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Rider ordered, prison pending, in manslaughter case

‘Change your life and make it better at this point’

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— A 365-day retained jurisdiction was ordered Monday, Dec. 4, for a Grangeville man, convicted on felony vehicular manslaughter in the 2016 death of a Kooskia woman.

That gives David R. McIntyre, 26, a chance to comply with court-ordered programs and treatment during his year’s incarceration. Failure to do so, and he’s looking at serving five to 10 years in prison.

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David R. McIntyre

The charge resulted from an Oct. 25, 2016, three-car accident on U.S. Highway 12 approximately three miles north of Kooskia. According to an Idaho State Police investigation, McIntyre was driving westbound and crossed the double-yellow line into the eastbound lane where his 1996 Ford Mustang collided with Eleanor A. Chandler’s 2001 Dodge Neon. Still in the eastbound lane, the Mustang spun around and struck a 2009 Ford Escape, driven by Karl Nelson, 58, of Kamiah.

Chandler, 75, died at the scene. Karl and his wife, Stephanie, were treated for injuries at Syringa Hospital. McIntyre was transported to Seattle for care and released two months later.

McIntyre’s blood tested just following the crash, according to Idaho County Prosecutor Kirk MacGregor, was positive for methamphetamine, marijuana and ketamine.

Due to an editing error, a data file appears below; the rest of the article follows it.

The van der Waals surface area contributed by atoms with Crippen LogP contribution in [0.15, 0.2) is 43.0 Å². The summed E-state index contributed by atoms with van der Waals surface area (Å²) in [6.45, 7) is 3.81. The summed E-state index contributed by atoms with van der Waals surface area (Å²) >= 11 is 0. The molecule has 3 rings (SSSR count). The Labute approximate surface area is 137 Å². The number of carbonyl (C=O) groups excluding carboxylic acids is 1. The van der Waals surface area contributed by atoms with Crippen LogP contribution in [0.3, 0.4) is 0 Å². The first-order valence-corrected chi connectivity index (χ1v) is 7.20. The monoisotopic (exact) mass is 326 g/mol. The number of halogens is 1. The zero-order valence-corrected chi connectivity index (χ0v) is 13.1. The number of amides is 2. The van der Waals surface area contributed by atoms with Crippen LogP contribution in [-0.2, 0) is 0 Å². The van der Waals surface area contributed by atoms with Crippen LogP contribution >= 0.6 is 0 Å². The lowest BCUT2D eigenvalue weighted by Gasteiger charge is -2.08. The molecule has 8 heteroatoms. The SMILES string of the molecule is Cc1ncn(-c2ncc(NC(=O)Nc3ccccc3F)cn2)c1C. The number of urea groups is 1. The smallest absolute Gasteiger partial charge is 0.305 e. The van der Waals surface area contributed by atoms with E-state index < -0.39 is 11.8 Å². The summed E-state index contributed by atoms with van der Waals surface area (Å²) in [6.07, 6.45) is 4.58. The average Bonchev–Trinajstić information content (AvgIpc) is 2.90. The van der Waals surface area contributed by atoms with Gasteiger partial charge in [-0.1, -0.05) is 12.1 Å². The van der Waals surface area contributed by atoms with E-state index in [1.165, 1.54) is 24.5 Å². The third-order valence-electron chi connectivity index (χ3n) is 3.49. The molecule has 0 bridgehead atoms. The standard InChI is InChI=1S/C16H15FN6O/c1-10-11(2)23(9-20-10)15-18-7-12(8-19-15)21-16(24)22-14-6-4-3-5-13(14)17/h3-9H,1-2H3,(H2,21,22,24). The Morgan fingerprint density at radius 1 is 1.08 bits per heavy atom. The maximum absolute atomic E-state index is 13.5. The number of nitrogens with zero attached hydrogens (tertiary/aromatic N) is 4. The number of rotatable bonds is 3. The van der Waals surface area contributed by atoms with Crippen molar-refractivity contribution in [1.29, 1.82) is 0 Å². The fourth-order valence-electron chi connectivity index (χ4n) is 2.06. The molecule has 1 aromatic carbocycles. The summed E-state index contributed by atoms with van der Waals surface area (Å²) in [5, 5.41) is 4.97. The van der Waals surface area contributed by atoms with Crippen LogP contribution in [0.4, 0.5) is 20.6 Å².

McIntyre’s plea agreement was reached through mediation between the Idaho County prosecutor’s and public defender’s offices, with support from the Idaho Department of Correction. The agreement was one District Judge Gregory FitzMaurice was willing to accept, though “with some hesitance,” he said.

“The reason I’m willing to agree is my hands are not tied if you are not successful,” Judge FitzMaurice said, noting that both the prosecution and defense agree to imposition of prison time if McIntyre were unsuccessful during his 365-day rider. FitzMaurice said he was willing to give a break in this case to see whether the analysis of McIntyre’s potential to be successful, and his conduct, will resolve some of his hesitancy, “and that you’re a good candidate for probation.”

As part of the sentence, FitzMaurice ordered McIntyre pay a $5,000 civil penalty to go toward in-home care of Chandler’s husband, Darrell Shannon, who is diagnosed with Alzheimer’s. The Nelsons declined to pursue restitution. Also ordered were associated court costs, and a five-year driver’s license suspension upon his release from incarceration, the last of which FitzMaurice said was likely “overkill” due to McIntyre’s blindness suffered as a result of the 2016 incident.

“I don’t want to diminish what you did,” FitzMaurice said to McIntyre, prior to sentencing, that if the incident were due to a mental health issue, or if not, recklessness due to substance abuse, “either way you took a life, and there’s no justification for that.”

FitzMaurice said McIntyre owed it to himself, to the greater society and the victim’s families in this case to do well on this program and with this chance he had been given.

“That chance is built upon the death of another individual,” FitzMaurice said, “and if you squander that chance that you’re given you further minimize that person’s life. If given that chance and to not take it is an insult and further injury to the memory of her life and her family.… Change your life and make it better at this point, and pay homage to the person whose life you took.”



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